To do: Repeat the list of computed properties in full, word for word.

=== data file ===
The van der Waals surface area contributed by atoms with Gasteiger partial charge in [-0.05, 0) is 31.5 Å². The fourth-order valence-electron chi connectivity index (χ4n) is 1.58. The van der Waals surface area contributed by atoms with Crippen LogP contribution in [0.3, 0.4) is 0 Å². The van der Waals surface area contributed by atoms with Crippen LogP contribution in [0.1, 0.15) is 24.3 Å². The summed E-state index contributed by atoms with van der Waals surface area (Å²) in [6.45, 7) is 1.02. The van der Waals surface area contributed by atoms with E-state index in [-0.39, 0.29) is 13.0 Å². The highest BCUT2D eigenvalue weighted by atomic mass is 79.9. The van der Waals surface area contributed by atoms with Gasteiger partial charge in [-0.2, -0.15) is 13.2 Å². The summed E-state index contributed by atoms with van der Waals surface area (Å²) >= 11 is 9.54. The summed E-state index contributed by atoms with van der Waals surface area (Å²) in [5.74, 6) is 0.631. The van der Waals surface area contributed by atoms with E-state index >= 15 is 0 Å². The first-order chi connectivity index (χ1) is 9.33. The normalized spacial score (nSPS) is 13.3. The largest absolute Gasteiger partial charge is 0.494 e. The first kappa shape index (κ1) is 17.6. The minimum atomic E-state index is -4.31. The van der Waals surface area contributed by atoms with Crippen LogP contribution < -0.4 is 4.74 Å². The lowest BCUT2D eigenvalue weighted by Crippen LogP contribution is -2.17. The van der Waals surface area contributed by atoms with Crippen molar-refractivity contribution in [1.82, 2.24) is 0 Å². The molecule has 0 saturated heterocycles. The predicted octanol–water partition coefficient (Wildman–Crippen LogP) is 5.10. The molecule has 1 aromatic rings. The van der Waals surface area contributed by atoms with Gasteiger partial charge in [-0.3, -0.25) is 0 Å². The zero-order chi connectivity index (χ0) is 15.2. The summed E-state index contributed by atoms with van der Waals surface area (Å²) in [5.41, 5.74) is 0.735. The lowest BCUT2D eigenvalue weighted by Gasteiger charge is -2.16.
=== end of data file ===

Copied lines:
The van der Waals surface area contributed by atoms with Gasteiger partial charge in [-0.05, 0) is 31.5 Å². The fourth-order valence-electron chi connectivity index (χ4n) is 1.58. The van der Waals surface area contributed by atoms with Crippen LogP contribution in [0.3, 0.4) is 0 Å². The van der Waals surface area contributed by atoms with Crippen LogP contribution in [0.1, 0.15) is 24.3 Å². The summed E-state index contributed by atoms with van der Waals surface area (Å²) in [6.45, 7) is 1.02. The van der Waals surface area contributed by atoms with E-state index in [-0.39, 0.29) is 13.0 Å². The highest BCUT2D eigenvalue weighted by atomic mass is 79.9. The van der Waals surface area contributed by atoms with Gasteiger partial charge in [-0.2, -0.15) is 13.2 Å². The summed E-state index contributed by atoms with van der Waals surface area (Å²) >= 11 is 9.54. The summed E-state index contributed by atoms with van der Waals surface area (Å²) in [5.74, 6) is 0.631. The van der Waals surface area contributed by atoms with E-state index >= 15 is 0 Å². The first-order chi connectivity index (χ1) is 9.33. The normalized spacial score (nSPS) is 13.3. The largest absolute Gasteiger partial charge is 0.494 e. The first kappa shape index (κ1) is 17.6. The minimum atomic E-state index is -4.31. The van der Waals surface area contributed by atoms with Crippen LogP contribution < -0.4 is 4.74 Å². The lowest BCUT2D eigenvalue weighted by Crippen LogP contribution is -2.17. The van der Waals surface area contributed by atoms with Crippen molar-refractivity contribution in [1.82, 2.24) is 0 Å². The molecule has 0 saturated heterocycles. The predicted octanol–water partition coefficient (Wildman–Crippen LogP) is 5.10. The molecule has 1 aromatic rings. The van der Waals surface area contributed by atoms with Gasteiger partial charge in [-0.3, -0.25) is 0 Å². The zero-order chi connectivity index (χ0) is 15.2. The summed E-state index contributed by atoms with van der Waals surface area (Å²) in [5.41, 5.74) is 0.735. The lowest BCUT2D eigenvalue weighted by Gasteiger charge is -2.16.